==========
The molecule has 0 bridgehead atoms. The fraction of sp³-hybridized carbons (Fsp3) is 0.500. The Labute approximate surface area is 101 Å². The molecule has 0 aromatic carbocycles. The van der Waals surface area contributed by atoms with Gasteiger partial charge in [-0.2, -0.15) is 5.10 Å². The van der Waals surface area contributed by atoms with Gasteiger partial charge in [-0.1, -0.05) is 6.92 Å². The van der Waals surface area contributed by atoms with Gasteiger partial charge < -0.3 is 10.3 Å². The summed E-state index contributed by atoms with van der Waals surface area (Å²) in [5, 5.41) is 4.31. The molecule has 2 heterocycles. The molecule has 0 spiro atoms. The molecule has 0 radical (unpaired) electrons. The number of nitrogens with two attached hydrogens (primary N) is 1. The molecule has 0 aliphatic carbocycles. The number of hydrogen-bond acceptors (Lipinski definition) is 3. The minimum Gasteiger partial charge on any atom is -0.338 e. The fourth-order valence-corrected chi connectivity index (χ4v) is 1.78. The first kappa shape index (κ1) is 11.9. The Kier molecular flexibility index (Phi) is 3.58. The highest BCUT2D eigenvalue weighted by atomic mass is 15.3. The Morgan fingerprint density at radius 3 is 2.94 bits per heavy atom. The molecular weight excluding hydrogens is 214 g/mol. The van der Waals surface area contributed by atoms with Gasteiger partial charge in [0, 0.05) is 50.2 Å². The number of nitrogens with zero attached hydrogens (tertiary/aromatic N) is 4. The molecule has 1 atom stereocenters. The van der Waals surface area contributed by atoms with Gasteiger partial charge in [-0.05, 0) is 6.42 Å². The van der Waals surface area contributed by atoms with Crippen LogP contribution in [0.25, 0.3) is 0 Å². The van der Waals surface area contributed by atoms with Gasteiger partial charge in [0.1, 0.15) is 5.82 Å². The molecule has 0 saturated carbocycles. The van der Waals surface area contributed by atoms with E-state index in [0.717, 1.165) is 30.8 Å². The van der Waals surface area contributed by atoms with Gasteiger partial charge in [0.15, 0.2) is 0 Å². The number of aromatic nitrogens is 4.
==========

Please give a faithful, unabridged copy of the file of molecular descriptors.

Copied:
The molecule has 0 bridgehead atoms. The fraction of sp³-hybridized carbons (Fsp3) is 0.500. The Labute approximate surface area is 101 Å². The molecule has 0 aromatic carbocycles. The van der Waals surface area contributed by atoms with Gasteiger partial charge in [-0.2, -0.15) is 5.10 Å². The van der Waals surface area contributed by atoms with Gasteiger partial charge in [-0.1, -0.05) is 6.92 Å². The van der Waals surface area contributed by atoms with Gasteiger partial charge < -0.3 is 10.3 Å². The summed E-state index contributed by atoms with van der Waals surface area (Å²) in [5, 5.41) is 4.31. The molecule has 2 heterocycles. The molecule has 0 spiro atoms. The molecule has 0 radical (unpaired) electrons. The number of nitrogens with two attached hydrogens (primary N) is 1. The molecule has 0 aliphatic carbocycles. The number of hydrogen-bond acceptors (Lipinski definition) is 3. The minimum Gasteiger partial charge on any atom is -0.338 e. The fourth-order valence-corrected chi connectivity index (χ4v) is 1.78. The first kappa shape index (κ1) is 11.9. The Kier molecular flexibility index (Phi) is 3.58. The highest BCUT2D eigenvalue weighted by atomic mass is 15.3. The Morgan fingerprint density at radius 3 is 2.94 bits per heavy atom. The molecular weight excluding hydrogens is 214 g/mol. The van der Waals surface area contributed by atoms with Gasteiger partial charge in [0, 0.05) is 50.2 Å². The number of nitrogens with zero attached hydrogens (tertiary/aromatic N) is 4. The molecule has 1 atom stereocenters. The van der Waals surface area contributed by atoms with Gasteiger partial charge in [-0.05, 0) is 6.42 Å². The van der Waals surface area contributed by atoms with Crippen LogP contribution in [0.25, 0.3) is 0 Å². The van der Waals surface area contributed by atoms with Gasteiger partial charge in [0.1, 0.15) is 5.82 Å². The molecule has 0 saturated carbocycles. The van der Waals surface area contributed by atoms with E-state index in [0.717, 1.165) is 30.8 Å². The van der Waals surface area contributed by atoms with Gasteiger partial charge in [0.15, 0.2) is 0 Å². The number of aromatic nitrogens is 4.